If socialists were more about increasing the common wealth through organizing some of the 100+ million not-in-workforce people into productive entities, rather than endlessly scheming to force the productive people, "privileged" to have a job, to provide ever-more support to the unproductive, we'd not be dreaming up such silly contraptions. Just one more proposed solution for a problem socialism has created, in this case "labor scarcity" to support wages.

In reply to by El Vaquero

Winston Churchill El Vaquero Wed, 07/04/2018 - 11:36 Permalink

Going to pour the cells solid,with fiber concrete instead of rebar. No proper tie beam.

OK for cheap cookie cutter houses,but why not just pour solid and avoid this step altogether on those type of houses.

Some of the big builders already do,they can wire the rebar,set the pre made forms and pour in a day.Done.

Faster and better,than this piece of junk. Seemed like a good idea at the time but wasn't.

In reply to by El Vaquero

quesnay El Vaquero Wed, 07/04/2018 - 21:35 Permalink

"Where's the mortar?"

That was my thought to, so I read about it a bit more. Turns out they use an adhesive. There is a stage in the video where it shows it being sprayed. I'm not sure what they do about the gaps between bricks, but I assume there is something to address that also.

The machine also needs specially make 'bricks', presumably of high precision so everything lines up.

I don't know what they do about the vertical gaps between bricks, but I'm sure they have something in mind for that as well, possible as a post laying process.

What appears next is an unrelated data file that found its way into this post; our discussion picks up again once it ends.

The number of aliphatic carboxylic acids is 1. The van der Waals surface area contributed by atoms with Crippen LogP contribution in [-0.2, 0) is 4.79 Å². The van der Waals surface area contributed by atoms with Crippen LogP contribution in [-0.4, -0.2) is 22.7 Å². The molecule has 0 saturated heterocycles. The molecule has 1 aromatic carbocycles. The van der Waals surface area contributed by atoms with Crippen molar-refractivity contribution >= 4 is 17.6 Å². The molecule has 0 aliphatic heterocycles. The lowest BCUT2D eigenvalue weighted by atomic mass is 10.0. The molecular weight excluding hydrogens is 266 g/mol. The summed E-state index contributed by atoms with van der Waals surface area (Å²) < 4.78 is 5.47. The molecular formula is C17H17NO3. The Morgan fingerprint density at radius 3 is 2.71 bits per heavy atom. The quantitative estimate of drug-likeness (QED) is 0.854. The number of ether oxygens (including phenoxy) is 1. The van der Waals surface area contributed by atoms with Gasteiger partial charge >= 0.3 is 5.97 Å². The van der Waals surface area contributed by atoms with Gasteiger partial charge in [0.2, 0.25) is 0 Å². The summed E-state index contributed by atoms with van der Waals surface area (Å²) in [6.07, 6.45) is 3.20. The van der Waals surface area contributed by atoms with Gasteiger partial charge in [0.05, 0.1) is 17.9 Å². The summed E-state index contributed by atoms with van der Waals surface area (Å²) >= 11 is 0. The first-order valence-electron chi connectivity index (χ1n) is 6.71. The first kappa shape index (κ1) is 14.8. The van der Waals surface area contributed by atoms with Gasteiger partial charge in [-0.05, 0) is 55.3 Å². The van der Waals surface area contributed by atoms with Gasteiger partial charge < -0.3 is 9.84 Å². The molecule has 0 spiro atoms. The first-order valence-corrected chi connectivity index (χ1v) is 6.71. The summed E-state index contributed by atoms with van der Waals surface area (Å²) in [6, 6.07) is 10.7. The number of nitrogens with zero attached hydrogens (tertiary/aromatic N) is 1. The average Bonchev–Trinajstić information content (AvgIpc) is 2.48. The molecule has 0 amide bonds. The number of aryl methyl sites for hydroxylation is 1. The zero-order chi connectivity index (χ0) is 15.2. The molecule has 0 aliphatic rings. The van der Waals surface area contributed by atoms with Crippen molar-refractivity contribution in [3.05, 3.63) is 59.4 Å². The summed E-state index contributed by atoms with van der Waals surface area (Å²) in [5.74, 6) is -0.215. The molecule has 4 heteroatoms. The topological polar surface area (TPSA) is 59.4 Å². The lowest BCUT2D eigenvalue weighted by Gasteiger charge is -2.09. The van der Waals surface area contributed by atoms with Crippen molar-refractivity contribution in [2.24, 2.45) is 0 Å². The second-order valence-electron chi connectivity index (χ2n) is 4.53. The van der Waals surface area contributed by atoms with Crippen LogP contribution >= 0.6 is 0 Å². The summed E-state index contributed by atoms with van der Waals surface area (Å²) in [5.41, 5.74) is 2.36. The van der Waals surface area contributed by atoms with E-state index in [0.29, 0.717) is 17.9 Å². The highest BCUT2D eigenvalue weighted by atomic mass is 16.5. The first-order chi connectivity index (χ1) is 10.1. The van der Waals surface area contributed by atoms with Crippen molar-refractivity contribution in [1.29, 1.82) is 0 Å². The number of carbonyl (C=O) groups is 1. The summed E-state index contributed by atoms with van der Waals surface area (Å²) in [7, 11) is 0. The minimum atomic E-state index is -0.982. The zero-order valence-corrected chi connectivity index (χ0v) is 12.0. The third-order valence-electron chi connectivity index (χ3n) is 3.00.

So a lot of this technology for automation in not just the machine, but in the bricks, the mortar, and more I'm sure.

In reply to by El Vaquero

Endgame Napoleon CheapBastard Wed, 07/04/2018 - 12:18 Permalink

Just for this one project—building The Wall to stop the unfettered flow of welfare-fueled illegal immigrants—Hardrian might be a less debt-financed staffing choice.

  • Does Hadrian produce tall, structurally sound walls?
  • How many Hadrians would it take to complete The wall on the US / Mexican border?
  • How quickly can the Hadrians get it done?
  • Do congressional Swampers get a volume discount if they buy a lot of Hadrians with taxpayer money to build The Wall
  • What colors do the Hardrians come in for aesthetic purposes only, with no politically-incorrect meaning intended? 

In reply to by CheapBastard